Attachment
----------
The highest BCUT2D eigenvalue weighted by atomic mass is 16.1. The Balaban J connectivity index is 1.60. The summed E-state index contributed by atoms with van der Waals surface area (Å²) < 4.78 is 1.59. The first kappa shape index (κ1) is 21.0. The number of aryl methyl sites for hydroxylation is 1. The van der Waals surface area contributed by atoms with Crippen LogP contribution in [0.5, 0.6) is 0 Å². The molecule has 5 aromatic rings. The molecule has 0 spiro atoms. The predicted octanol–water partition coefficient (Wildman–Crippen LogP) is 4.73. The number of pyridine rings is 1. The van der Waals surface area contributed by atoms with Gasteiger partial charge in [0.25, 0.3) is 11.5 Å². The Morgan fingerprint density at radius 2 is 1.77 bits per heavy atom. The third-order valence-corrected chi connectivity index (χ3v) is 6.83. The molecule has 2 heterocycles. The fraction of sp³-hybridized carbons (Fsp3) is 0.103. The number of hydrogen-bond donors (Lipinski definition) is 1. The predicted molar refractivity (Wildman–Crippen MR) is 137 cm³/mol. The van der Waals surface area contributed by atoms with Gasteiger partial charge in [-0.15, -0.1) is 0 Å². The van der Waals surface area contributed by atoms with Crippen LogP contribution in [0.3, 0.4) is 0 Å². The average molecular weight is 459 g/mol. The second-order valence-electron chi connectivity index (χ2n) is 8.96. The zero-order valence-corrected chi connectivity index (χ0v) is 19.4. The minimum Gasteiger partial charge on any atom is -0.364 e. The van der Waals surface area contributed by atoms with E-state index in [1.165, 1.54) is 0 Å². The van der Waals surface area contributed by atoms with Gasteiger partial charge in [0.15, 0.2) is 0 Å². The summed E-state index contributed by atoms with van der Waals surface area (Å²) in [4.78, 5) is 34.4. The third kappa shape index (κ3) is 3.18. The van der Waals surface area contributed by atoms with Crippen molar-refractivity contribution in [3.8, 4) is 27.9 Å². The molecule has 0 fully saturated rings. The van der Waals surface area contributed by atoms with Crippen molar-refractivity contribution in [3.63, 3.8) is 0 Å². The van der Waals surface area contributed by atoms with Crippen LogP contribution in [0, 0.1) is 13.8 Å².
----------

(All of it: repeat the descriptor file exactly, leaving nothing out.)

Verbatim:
The highest BCUT2D eigenvalue weighted by atomic mass is 16.1. The Balaban J connectivity index is 1.60. The summed E-state index contributed by atoms with van der Waals surface area (Å²) < 4.78 is 1.59. The first kappa shape index (κ1) is 21.0. The number of aryl methyl sites for hydroxylation is 1. The van der Waals surface area contributed by atoms with Crippen LogP contribution in [0.5, 0.6) is 0 Å². The molecule has 5 aromatic rings. The molecule has 0 spiro atoms. The predicted octanol–water partition coefficient (Wildman–Crippen LogP) is 4.73. The number of pyridine rings is 1. The van der Waals surface area contributed by atoms with Gasteiger partial charge in [0.25, 0.3) is 11.5 Å². The Morgan fingerprint density at radius 2 is 1.77 bits per heavy atom. The third-order valence-corrected chi connectivity index (χ3v) is 6.83. The molecule has 2 heterocycles. The fraction of sp³-hybridized carbons (Fsp3) is 0.103. The number of hydrogen-bond donors (Lipinski definition) is 1. The predicted molar refractivity (Wildman–Crippen MR) is 137 cm³/mol. The van der Waals surface area contributed by atoms with Gasteiger partial charge in [-0.15, -0.1) is 0 Å². The van der Waals surface area contributed by atoms with Crippen LogP contribution in [0.3, 0.4) is 0 Å². The average molecular weight is 459 g/mol. The second-order valence-electron chi connectivity index (χ2n) is 8.96. The zero-order valence-corrected chi connectivity index (χ0v) is 19.4. The minimum Gasteiger partial charge on any atom is -0.364 e. The van der Waals surface area contributed by atoms with E-state index in [1.165, 1.54) is 0 Å². The van der Waals surface area contributed by atoms with Gasteiger partial charge in [0.15, 0.2) is 0 Å². The summed E-state index contributed by atoms with van der Waals surface area (Å²) in [4.78, 5) is 34.4. The third kappa shape index (κ3) is 3.18. The van der Waals surface area contributed by atoms with Crippen molar-refractivity contribution in [3.8, 4) is 27.9 Å². The molecule has 0 fully saturated rings. The van der Waals surface area contributed by atoms with Crippen molar-refractivity contribution in [3.63, 3.8) is 0 Å². The van der Waals surface area contributed by atoms with Crippen LogP contribution in [0, 0.1) is 13.8 Å².